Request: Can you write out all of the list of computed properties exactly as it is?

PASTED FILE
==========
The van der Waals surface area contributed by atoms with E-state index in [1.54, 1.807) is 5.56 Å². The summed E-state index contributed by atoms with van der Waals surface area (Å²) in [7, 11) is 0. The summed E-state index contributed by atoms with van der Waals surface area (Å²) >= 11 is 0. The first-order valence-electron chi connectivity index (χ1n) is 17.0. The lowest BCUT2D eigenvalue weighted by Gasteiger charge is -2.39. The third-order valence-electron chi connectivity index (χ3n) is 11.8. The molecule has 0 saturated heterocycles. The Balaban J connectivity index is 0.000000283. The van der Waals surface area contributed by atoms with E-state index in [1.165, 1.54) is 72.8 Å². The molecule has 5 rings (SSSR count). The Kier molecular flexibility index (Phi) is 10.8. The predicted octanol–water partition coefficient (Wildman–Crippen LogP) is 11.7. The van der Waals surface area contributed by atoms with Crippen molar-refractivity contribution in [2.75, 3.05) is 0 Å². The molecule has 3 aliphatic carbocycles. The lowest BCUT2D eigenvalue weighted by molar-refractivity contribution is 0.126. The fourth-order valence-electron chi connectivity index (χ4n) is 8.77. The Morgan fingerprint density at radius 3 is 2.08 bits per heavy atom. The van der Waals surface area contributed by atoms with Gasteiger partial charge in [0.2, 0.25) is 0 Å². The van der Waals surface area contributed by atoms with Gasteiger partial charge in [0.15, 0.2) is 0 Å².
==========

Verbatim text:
The van der Waals surface area contributed by atoms with E-state index in [1.54, 1.807) is 5.56 Å². The summed E-state index contributed by atoms with van der Waals surface area (Å²) in [7, 11) is 0. The summed E-state index contributed by atoms with van der Waals surface area (Å²) >= 11 is 0. The first-order valence-electron chi connectivity index (χ1n) is 17.0. The lowest BCUT2D eigenvalue weighted by Gasteiger charge is -2.39. The third-order valence-electron chi connectivity index (χ3n) is 11.8. The molecule has 0 saturated heterocycles. The Balaban J connectivity index is 0.000000283. The van der Waals surface area contributed by atoms with E-state index in [1.165, 1.54) is 72.8 Å². The molecule has 5 rings (SSSR count). The Kier molecular flexibility index (Phi) is 10.8. The predicted octanol–water partition coefficient (Wildman–Crippen LogP) is 11.7. The van der Waals surface area contributed by atoms with Crippen molar-refractivity contribution in [2.75, 3.05) is 0 Å². The molecule has 3 aliphatic carbocycles. The lowest BCUT2D eigenvalue weighted by molar-refractivity contribution is 0.126. The fourth-order valence-electron chi connectivity index (χ4n) is 8.77. The Morgan fingerprint density at radius 3 is 2.08 bits per heavy atom. The van der Waals surface area contributed by atoms with Gasteiger partial charge in [0.2, 0.25) is 0 Å². The van der Waals surface area contributed by atoms with Gasteiger partial charge in [0.15, 0.2) is 0 Å².